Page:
Stanislav Sousedík. Philosophie der frühen Neuzeit in den böhmischen Ländern. Stuttgart- Bad Cannstatt: Frommann-Holzboog, 2009. 277 pp. EUR 158,00 ISBN 13 9783772824784
Now published: Intellectual
History Review, 20: 4, 531 — 533
To link to this Article: DOI: 10.1080/17496977.2010.525928
History Review, 20: 4, 531 — 533
To link to this Article: DOI: 10.1080/17496977.2010.525928
This is a history of philosophy of the early modern period that focuses on one cultural region, which is roughly equivalent to the present day country of Czech Republic. (The plural in the title: "Bohemian lands", means to include the regions of Moravia and Silesia.) The era of national histories of philosophy is over, so one should think -- but has it been replaced by a method of writing history that truly pays tribute to all angles of the civilized world? Standard histories of philosophy are still limited to the great names, identified with the great strains of philosophy. Geographically, when speaking about the early modern period, it's all about France, the Low Countries and England, Italy and Germany; and for the German countries it's about the Protestant principalities. Poland, the Habsburg Empire, Spain, Portugal, and Scandinavia don't seem to have a place on the map. It is currently the Ueberweg's history of philosophy, which is producing volume after volume for the 17th and 18th centuries at Schwabe in Basel, that takes a closer look at regional developments in philosophy. One method employed by the editors of this monumental history of philosophy is to look at the European countries by their divisions according to denominations. However, the constant shifting between insulation and influence among Catholic, Lutheran, and Reformed philosophers appears to be one of the driving forces of the development of early modern philosophy. At the same time it is obvious that the 19th century approach to national history with its denominational bias fostered eclipsing the role of philosophy in Bohemia. František Palacký's history of Bohemia emphasized the Hussite movement to the effect that in philosophy "other phases of the Bohemian history remained outside of the attention of Czech historians" (11). In that climate Scholastic and Catholic thinkers were deemed by definition to be of secondary quality. Sousedík's book is a case study in denominational and regional intellectual history.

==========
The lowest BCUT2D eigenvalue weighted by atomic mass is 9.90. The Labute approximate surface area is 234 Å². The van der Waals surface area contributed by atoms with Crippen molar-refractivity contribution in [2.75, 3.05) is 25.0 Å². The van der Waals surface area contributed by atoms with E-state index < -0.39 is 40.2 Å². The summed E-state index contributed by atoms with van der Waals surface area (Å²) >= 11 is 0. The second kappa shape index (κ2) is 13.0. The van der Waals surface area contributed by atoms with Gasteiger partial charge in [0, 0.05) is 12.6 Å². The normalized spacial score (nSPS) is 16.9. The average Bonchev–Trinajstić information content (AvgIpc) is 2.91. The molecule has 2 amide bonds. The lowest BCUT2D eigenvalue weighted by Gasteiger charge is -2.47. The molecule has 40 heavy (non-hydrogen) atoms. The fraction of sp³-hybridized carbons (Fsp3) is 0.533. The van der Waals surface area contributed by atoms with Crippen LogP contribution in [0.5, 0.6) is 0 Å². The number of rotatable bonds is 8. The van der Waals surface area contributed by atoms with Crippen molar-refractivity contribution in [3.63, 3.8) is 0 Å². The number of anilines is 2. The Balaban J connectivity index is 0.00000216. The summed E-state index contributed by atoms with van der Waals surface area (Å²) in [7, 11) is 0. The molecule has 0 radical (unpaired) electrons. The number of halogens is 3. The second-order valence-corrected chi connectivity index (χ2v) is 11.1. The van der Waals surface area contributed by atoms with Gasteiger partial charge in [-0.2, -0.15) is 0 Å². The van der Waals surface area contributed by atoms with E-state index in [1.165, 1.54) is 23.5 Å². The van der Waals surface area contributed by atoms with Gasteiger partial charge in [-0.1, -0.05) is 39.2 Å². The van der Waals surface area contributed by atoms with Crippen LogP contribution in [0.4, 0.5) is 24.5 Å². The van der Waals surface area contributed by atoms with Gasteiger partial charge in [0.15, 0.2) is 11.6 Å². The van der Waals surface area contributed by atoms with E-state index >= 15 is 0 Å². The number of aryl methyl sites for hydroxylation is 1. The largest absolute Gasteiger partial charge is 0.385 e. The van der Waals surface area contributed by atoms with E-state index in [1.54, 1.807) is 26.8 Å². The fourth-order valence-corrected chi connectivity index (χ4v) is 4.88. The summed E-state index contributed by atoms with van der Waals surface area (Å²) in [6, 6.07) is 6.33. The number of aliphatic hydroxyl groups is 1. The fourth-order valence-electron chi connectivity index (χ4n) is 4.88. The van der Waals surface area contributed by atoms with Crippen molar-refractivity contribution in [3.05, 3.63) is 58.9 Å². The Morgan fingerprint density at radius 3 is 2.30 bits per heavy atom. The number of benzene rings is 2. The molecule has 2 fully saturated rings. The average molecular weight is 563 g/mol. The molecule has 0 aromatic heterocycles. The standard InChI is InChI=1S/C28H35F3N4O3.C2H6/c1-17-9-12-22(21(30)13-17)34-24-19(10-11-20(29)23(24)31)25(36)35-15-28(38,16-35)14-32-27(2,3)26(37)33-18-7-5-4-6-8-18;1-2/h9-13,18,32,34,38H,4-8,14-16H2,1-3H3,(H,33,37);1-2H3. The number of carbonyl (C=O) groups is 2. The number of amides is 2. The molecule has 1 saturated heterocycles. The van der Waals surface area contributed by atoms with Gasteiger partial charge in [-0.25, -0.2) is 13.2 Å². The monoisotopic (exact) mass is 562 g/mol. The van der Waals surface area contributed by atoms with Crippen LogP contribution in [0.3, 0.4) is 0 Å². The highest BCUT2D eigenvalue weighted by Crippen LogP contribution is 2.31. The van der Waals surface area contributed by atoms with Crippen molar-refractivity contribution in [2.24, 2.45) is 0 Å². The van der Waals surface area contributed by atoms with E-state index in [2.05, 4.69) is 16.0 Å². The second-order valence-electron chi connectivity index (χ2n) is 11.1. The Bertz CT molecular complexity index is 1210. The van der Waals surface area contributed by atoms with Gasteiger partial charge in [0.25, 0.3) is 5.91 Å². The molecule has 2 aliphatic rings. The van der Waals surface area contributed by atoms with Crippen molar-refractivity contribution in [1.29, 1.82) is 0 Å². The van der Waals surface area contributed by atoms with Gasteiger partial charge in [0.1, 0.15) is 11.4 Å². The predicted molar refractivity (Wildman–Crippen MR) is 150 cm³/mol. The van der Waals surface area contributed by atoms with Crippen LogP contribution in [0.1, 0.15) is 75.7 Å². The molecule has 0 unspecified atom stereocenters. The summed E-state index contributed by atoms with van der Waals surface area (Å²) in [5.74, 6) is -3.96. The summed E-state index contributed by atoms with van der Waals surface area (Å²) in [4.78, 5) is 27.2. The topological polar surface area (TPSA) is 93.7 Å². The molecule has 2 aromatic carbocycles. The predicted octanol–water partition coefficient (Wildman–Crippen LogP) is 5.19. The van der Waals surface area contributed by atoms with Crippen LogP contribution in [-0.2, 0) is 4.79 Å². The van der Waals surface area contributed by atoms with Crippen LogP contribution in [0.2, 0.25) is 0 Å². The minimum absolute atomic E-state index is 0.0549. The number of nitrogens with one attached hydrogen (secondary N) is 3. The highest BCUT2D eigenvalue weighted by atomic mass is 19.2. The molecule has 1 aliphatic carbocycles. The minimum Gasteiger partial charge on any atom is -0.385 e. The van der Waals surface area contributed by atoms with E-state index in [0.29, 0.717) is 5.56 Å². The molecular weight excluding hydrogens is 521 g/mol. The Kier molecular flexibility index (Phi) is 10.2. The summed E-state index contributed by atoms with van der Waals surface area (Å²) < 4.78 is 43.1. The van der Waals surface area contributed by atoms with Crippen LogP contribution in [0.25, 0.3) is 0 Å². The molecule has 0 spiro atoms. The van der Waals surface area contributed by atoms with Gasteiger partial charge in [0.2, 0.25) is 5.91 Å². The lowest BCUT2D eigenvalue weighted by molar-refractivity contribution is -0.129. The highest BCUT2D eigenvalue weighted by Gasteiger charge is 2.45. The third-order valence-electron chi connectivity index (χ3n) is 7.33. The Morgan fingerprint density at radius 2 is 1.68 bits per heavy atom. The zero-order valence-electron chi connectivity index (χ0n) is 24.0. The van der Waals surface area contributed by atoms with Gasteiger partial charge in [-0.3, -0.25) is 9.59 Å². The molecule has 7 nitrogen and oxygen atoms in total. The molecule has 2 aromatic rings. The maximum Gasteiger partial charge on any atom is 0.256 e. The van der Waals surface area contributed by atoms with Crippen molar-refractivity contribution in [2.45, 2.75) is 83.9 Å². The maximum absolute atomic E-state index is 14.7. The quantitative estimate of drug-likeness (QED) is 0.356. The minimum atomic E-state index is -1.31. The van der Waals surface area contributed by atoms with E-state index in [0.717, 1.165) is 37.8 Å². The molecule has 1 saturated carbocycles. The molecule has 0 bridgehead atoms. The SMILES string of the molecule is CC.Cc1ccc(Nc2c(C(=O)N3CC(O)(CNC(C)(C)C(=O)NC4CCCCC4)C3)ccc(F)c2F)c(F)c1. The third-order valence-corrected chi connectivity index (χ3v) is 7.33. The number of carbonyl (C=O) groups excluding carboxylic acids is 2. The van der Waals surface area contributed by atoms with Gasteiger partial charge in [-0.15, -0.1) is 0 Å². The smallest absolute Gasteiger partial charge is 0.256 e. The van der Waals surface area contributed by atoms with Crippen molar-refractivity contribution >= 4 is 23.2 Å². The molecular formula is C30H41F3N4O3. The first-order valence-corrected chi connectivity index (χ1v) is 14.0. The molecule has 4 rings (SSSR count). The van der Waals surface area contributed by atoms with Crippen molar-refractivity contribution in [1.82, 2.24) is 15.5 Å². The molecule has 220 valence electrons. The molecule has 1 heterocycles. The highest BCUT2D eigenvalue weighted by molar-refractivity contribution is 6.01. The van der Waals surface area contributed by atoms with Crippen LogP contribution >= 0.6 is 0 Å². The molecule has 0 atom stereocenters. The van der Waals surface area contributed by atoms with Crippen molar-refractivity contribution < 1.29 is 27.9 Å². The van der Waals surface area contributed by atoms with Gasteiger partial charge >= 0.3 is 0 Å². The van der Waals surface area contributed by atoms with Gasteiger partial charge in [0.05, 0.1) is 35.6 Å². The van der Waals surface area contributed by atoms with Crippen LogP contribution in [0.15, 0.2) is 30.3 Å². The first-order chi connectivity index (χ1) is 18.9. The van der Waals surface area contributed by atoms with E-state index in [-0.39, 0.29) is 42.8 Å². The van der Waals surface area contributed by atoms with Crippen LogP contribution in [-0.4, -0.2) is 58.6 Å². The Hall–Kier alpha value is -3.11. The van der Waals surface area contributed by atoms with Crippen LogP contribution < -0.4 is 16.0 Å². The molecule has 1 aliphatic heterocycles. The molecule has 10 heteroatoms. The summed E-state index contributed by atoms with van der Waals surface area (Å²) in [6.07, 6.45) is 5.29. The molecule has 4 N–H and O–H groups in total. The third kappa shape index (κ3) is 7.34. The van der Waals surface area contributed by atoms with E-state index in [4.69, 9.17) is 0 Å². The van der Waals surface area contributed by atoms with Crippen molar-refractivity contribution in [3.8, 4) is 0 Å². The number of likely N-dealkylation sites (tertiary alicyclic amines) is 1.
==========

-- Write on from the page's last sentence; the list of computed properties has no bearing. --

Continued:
The early modern history of the Bohemian countries (1450-1790) is divided into two unequal parts by the Battle of White Mountain (1620), when the Hussites and other Protestants lost power and re-Catholization took effect. Since non-Catholic thinkers had to leave the country, Jan Amos Comenius, for instance, cannot play a role in this history (10). The time until ca. 1690 was particularly fruitful with a variety of original philosophers. The 18th century witnessed the gradual infiltration of Enlightenment philosophy.